A Section 8 landlord must meet certain obligations while providing housing to tenants. The first and most important obligation is that the landlord’s housing units must meet safety and health standards. Once the local public housing agency (PHA) determines a property owner is eligible to rent under the program, the landlord may enter into a rental agreement with a tenant. The agreement will outline each party’s responsibilities and rights during the full duration of the lease term. It generally covers topics like early termination, rent payments, repairs and maintenance.
A Section 8 housing landlord must always maintain housing standards. If Section 8 tenants submit requests for an issue, landlords must address these requests in a timely manner. Other responsibilities involve the tenant search process and rent change notices. A landlord’s action or inaction can result in serious legal repercussions. Thus, it is important for both parties to be aware of their obligations. For more information on landlords’ responsibilities, review the sections below.
They Must Set Non-Discriminatory Procedures
When a Section 8 landlord conducts a search for a tenant, he or she must use the same qualifying standards for everyone. The Federal Fair Housing Act protects tenants from discriminatory actions that may prevent them from gaining access to adequate housing options. Property owners cannot disqualify prospective tenants under the basis of color, race, religion, sex, disability, national origin or familial status. It is illegal for a Section 8 housing landlord to have additional requirements for prospective tenants with housing assistance vouchers than they would for non-Section 8 applicants.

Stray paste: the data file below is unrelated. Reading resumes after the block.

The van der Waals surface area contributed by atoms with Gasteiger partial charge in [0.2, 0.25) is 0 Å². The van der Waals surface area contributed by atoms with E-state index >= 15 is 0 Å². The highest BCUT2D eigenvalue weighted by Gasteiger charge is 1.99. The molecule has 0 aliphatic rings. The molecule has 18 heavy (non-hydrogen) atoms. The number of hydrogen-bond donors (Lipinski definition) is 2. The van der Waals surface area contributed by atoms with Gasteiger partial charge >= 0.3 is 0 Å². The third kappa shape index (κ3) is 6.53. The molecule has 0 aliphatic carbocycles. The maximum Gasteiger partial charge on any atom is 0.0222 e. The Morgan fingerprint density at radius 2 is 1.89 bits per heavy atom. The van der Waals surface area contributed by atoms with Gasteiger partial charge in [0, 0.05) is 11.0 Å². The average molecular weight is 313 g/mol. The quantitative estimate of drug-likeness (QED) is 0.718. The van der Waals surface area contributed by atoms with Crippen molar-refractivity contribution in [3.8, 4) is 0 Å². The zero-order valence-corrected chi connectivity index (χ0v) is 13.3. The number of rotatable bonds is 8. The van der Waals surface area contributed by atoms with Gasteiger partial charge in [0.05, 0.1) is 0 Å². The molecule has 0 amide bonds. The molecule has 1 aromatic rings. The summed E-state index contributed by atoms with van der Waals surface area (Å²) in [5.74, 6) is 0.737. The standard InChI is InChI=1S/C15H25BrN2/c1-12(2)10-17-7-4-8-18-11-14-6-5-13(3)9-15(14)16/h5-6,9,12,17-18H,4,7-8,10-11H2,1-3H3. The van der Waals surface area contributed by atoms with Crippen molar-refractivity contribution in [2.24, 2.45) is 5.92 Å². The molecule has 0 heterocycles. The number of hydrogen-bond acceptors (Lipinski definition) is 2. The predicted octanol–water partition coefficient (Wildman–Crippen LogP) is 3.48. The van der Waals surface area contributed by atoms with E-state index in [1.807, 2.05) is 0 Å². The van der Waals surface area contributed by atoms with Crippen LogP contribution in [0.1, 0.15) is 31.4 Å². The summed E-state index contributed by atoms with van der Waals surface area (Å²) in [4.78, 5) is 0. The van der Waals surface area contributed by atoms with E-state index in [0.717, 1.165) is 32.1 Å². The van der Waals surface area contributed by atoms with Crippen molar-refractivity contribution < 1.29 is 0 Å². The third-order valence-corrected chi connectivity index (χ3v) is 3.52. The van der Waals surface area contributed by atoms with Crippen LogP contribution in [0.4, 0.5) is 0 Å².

There is no requirement in the HUD program stating that a Section 8 tenant must be automatically allowed to rent a unit. Landlords may set their own criteria to select desirable tenants as long as these criteria are not discriminatory. Acceptable ways to find good tenants include background and credit checks to assess the tenant’s criminal history, as well as moving history. However, it is not acceptable to request a background check for a Section 8 recipient, for example, and not for other applicants.
If those renting a Section 8 apartment suspects that a prospective landlord is using discriminatory practices to select tenants, they may file a complaint with the U.S. Department of Housing and Urban Development (HUD). To do so, contact the HUD via phone or through its website. A representative from the department may contact the renter to obtain more information on the case. Then, the agency will conduct an investigation to evaluate the validity of the claim and respond accordingly.
They Must Maintain Housing Quality Standards